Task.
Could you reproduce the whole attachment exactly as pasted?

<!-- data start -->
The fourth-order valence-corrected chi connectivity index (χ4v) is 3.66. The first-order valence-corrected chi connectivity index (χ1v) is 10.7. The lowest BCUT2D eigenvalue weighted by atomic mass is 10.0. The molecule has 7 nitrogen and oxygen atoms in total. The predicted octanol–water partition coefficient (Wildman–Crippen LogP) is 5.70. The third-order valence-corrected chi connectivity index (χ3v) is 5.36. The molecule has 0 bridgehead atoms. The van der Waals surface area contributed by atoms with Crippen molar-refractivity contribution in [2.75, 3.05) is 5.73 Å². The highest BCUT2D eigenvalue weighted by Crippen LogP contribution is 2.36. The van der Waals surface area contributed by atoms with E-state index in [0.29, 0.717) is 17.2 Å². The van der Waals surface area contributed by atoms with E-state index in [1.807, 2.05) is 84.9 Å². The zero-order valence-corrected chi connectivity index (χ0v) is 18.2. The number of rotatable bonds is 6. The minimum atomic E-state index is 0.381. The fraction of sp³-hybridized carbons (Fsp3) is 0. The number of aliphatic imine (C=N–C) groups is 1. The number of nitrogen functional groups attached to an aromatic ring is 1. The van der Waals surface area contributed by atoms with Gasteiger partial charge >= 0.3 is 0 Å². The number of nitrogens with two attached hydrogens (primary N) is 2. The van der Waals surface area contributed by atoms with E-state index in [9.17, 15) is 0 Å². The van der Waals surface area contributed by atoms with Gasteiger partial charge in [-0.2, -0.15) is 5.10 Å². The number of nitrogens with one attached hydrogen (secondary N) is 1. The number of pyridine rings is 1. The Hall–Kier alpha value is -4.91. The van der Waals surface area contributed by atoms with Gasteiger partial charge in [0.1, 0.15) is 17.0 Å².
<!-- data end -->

The fourth-order valence-corrected chi connectivity index (χ4v) is 3.66. The first-order valence-corrected chi connectivity index (χ1v) is 10.7. The lowest BCUT2D eigenvalue weighted by atomic mass is 10.0. The molecule has 7 nitrogen and oxygen atoms in total. The predicted octanol–water partition coefficient (Wildman–Crippen LogP) is 5.70. The third-order valence-corrected chi connectivity index (χ3v) is 5.36. The molecule has 0 bridgehead atoms. The van der Waals surface area contributed by atoms with Crippen molar-refractivity contribution in [2.75, 3.05) is 5.73 Å². The highest BCUT2D eigenvalue weighted by Crippen LogP contribution is 2.36. The van der Waals surface area contributed by atoms with E-state index in [0.29, 0.717) is 17.2 Å². The van der Waals surface area contributed by atoms with E-state index in [1.807, 2.05) is 84.9 Å². The zero-order valence-corrected chi connectivity index (χ0v) is 18.2. The number of rotatable bonds is 6. The minimum atomic E-state index is 0.381. The fraction of sp³-hybridized carbons (Fsp3) is 0. The number of aliphatic imine (C=N–C) groups is 1. The number of nitrogen functional groups attached to an aromatic ring is 1. The van der Waals surface area contributed by atoms with Gasteiger partial charge >= 0.3 is 0 Å². The number of nitrogens with two attached hydrogens (primary N) is 2. The van der Waals surface area contributed by atoms with E-state index in [9.17, 15) is 0 Å². The van der Waals surface area contributed by atoms with Gasteiger partial charge in [-0.2, -0.15) is 5.10 Å². The number of nitrogens with one attached hydrogen (secondary N) is 1. The number of pyridine rings is 1. The Hall–Kier alpha value is -4.91. The van der Waals surface area contributed by atoms with Gasteiger partial charge in [0.1, 0.15) is 17.0 Å².